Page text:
[0289]FIG. 31 illustrates a fifth semantic mark-up display screen 3100 that is displayed to the user after selection of the two attributes for association from the previous screen 3000. Several possible “types” of relationships between the two selected attributes are displayed in field 3110. In this particular example, the “exact match” relationship 3120 has been selected. Once the finish button 3130 is selected, the link between the two attributes is made and results, for example, in the automatic generation of DAML-described XML representation corresponding with that shown in FIG. 19. The process of linking or associating attributes between the web service and business information model attributes cycles between FIGS. 30 and 31 until all attributes for the particular method have been linked and a single method has been associated with concepts in one or more business information models to insure that the methods of the web service have been defined. This process can be repeated for other methods by selecting a different method from FIG. 28.

[0290]FIG. 32 illustrates a sixth semantic mark-up display screen 3200 that is displayed in connection with transformation ontology construction. In this example, the Date attribute, shown in field 3205, is identified and an appropriate syntactic transformation is selected from those relevant and available, as shown in field 3210. The user creates the transformation and moves on to the next screen by selecting the next button 3220.

[0291] Correspondingly, FIG. 33 illustrates a seventh semantic mark-up display screen 3300 that is also displayed in connection with transformation ontology construction. In this example, the Airport attribute, shown in field 3305, is identified and an appropriate semantic transformation is selected from those relevant and available shown in field 3310. The user creates the transformation and moves on to the next screen by selecting the next button 3320.

[0292]FIG. 34 illustrates an eighth semantic mark-up display screen 3400 in which the user is able to specify default values for any of the variable input parameters for a specific web service. Multiple different sets of input parameters may be specified, creating multiple instances of the service. Each of these web service instances would be registered and classified differently based on user-supplied meta-data. The specified input parameters populate the associated properties of the semantic integration model (SIM) that is being created to associate the selected web service with the selected business information model. In the example shown (and consistent with the DAML-described XML representation of FIG. 19C, “Enleague Air” is input as the default value for the Airline attribute and “Atlanta” is input as the default value for the Departure attribute. For the attributes in which no value is input, no default value is established. The user proceeds by selecting button 3420.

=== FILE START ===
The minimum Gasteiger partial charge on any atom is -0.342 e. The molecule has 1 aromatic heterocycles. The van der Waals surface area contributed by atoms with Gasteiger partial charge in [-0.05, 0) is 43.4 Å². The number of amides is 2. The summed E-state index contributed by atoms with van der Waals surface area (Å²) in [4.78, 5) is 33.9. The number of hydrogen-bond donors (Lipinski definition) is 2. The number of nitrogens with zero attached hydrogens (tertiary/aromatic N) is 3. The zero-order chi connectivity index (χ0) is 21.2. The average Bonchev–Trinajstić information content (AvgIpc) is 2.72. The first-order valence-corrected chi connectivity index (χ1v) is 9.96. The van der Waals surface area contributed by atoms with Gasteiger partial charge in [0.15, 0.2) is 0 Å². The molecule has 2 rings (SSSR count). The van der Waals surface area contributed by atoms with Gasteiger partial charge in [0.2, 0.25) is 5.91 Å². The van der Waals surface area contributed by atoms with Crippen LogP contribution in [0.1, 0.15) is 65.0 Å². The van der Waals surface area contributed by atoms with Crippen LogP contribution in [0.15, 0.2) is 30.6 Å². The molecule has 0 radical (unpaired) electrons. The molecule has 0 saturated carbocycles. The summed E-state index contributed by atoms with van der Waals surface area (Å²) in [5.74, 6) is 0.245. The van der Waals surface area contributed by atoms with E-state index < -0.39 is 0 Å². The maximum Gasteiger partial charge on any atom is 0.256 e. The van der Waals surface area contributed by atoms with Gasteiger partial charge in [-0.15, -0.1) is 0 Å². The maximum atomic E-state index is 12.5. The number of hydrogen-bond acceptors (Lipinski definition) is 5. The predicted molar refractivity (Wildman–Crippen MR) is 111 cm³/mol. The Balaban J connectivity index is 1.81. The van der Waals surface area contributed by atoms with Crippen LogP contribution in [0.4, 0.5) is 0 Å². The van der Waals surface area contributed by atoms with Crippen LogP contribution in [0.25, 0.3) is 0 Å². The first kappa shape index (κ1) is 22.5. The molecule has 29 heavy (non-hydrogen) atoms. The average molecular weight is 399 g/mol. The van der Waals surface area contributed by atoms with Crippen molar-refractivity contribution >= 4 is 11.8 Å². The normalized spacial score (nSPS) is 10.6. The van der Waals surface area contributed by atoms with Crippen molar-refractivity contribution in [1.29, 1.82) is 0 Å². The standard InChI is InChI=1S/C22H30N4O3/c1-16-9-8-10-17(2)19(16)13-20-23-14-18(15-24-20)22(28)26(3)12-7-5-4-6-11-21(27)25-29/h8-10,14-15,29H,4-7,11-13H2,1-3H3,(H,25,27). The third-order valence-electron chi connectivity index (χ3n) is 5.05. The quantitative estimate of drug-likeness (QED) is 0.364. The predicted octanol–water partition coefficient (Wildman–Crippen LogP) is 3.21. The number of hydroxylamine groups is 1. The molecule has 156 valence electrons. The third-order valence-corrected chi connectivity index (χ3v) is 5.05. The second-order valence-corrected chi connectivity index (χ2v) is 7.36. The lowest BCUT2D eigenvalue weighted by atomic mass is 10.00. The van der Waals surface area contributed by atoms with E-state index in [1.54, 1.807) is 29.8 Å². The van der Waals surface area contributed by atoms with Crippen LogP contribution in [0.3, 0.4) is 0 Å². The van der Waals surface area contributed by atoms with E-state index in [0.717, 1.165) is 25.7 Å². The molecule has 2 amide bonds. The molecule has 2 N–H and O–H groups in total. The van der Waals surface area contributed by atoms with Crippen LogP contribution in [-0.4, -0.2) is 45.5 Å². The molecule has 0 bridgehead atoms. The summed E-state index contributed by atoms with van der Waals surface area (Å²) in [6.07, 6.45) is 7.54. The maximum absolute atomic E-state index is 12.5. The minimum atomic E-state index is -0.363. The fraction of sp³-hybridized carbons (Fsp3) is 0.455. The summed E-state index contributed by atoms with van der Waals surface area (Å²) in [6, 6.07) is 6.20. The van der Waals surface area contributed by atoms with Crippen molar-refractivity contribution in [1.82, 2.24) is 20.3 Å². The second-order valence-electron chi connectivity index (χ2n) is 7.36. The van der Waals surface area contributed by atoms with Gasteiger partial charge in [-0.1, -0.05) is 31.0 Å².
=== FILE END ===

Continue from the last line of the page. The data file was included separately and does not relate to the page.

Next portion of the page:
[0293]FIG. 35 illustrates a first execution model construction display screen 3500. This screen enables the user to construct a model of concepts, their relationships, and specific concept values. The user is also able to define the relationships or rules that will be applied as part of the execution of the model. It should be noted that this model defines a “pre-discovery” execution model, as discussed previously. Region 3510 provides the user with a number of different selectable icons representing various concepts and operators that can be used to construct such execution models. The user is permitted to “click and drag” icons from region 3510 and move them into region 3520 for further manipulation and arrangement. In the example in which Execution Model 3525 is shown, the user has selected two concepts: air reservation followed by a car reservation. By selecting button 3540, the user is taken to the next screen in which each concept can be further modeled to describe and define the specific concept attributes. For example, the air reservation concept may be specified by defining the airline attribute of the air reservation, as defined in the “Travel” ontology schema.